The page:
Which Curve is being Flattened?
Posted on March 29, 2020
Today marks one week the State of Illinois has been Sheltering-in-place. Basically, a quarantine order. People are not allowed to gather in groups of more than 10, businesses designated non-essential are shuttered, people told to stay home unless they need to run out for essentials. Social distancing is the new norm . We have another week to go, and as of today, the curve is still growing in Illinois,and doesn’t seem to be letting up.
Yet another curve has flattened, and even has turned downward. That is the economic sector in Illinois. With businesses shut down, from small mom and pop shops to corporations, millions are furloughed and patiently wait for all this to pass over and they can get back to work. As with the rest of the Nation, we are all stuck on that airplane over Lake Michigan in an enormous holding pattern, waiting for our turn to land.
Let’s take a look back shall we?
It’s amazing how we forget. When Covid-19 broke out in China late last year, thousands were sicken. And the death toll started to rise. And yes, you can die of Covid-19, yet fatality rates won’t be known till this is all over. That’s the science of it all, the data is lacking at this moment, even as the CDC struggles to get accurate numbers and pass them along to our Government leaders.
But the sickening was the scary part. Unlike the Common Cold or even Influenza, which typically have an incubation period of 1-2 days, Covid-19 has an incubation around 1-14 days (typically assumed to be 5 days). Which means more people can be infected without the carrier knowing they are passing it along.
This point, was the scariest part of Covid-19. Theoretically Covid-19 could infect our whole nation and we would be dealing with a workforce that was sickened for weeks if not months. This sustained lack of a workforce would seriously impede economic growth, resulting in lack of common supplies, and essential needs, and would lead to a recession if not a depression. Without adequate measures, the Pandemic would keep going, reducing productivity and then ramping up outbreaks in the Fall and Winter. The virus cycle would not be broken, and would continue to wreck havoc on all sectors of our economy. The worst hit would be the Healthcare sector, unable to recoup and keep up with demand, instead of having a painful few weeks, as we are enduring now, there would be months of overpacked hospitals and emergency rooms. Eventually, our Healthcare system would fail, supply chains would fail, and recovery would take decades. More could die, not just from the virus, but those unable to get life saving medicines, proper sanitation, and possibly even starvation. A nightmare scenario was looming.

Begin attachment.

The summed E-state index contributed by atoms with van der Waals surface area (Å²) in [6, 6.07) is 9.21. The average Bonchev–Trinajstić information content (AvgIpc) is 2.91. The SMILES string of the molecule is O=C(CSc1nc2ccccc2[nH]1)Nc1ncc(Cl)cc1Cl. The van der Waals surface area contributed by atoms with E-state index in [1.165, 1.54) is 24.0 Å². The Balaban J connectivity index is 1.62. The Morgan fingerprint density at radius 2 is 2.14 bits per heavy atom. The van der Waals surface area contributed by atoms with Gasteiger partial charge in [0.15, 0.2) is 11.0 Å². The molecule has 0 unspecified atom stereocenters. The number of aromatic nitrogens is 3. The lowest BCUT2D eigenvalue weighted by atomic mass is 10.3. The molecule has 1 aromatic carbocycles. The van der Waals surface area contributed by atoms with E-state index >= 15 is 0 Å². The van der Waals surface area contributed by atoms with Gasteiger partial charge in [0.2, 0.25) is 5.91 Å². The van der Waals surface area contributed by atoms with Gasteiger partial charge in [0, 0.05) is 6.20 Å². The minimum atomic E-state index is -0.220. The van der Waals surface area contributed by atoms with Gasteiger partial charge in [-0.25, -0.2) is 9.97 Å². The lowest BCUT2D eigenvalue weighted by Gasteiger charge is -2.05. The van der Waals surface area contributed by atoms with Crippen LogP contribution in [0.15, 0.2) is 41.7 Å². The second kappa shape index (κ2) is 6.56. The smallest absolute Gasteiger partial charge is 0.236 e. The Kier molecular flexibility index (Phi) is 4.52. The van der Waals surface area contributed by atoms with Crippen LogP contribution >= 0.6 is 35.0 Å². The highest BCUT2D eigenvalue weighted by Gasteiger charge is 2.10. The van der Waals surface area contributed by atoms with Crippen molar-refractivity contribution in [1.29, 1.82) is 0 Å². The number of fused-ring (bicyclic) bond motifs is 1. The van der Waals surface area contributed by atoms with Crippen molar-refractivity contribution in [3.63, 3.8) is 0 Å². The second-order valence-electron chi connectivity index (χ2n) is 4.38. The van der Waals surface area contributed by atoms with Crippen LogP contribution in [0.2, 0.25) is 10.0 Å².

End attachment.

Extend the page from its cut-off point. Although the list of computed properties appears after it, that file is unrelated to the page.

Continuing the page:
Let’s Flatten the Curve.
This became the Mantra. If we take a break from social contact, we can stop the spread, and advert a looming disaster, humanitarian and financially. So far, this plan of ours has cost us $2.2 Trillion added to our national debt. Not a pretty thing to be sure, but considering the alternative, probably less than the cost of ignoring the outbreak.
As with any crisis, opportunist always seek a piece of the monetary pie. And with the norm out of Washington D.C., politics dictate that compromises must be made to achieve the goal. Each side will accuse the other side of Pork, each side has a valid point.
Overall, then end results are supposed to justify the means, even if that rarely happenes. If this works? We should have defeated a tiny little enemy, kept our economy from falling into the chasm of catastrophe and come out better on the other side. Yet we will lose people, as we have already, and each loss has a personal, painful, story. Let’s not forget that.
Hopefully we will have learned something after this is all over. We will remember those occupations in our society that fit into the overall society as tiny but necessary gears. That being a stocker at a local store is just as important to society as a nurse. That a Truck Driver puts in long hours to keep America fed . And those in our Healthcare system, put their lives on the line to help others, as with that simple store clerk, ringing up your toilet paper and hand sanitizer knowing you are the 20th person they’ve had contact with that morning. We shouldn’t forget them.
In the end, if done right, we will have flattened one curve and make another one rise, the economic one. For a health of a nation doesn’t rest solely on its physical wellbeing alone. If we do not have an economy to feed us, cloth us, provide ventilators and Personal Protection Equipment, then our physical wellbeing will suffer. More will die. And we can’t have that.
The balance of the curves is the tricky part. When to say one is flatten enough to allow the other one to rise. And not to get those two confused.
[The Opinions in this blog are the Author’s alone.]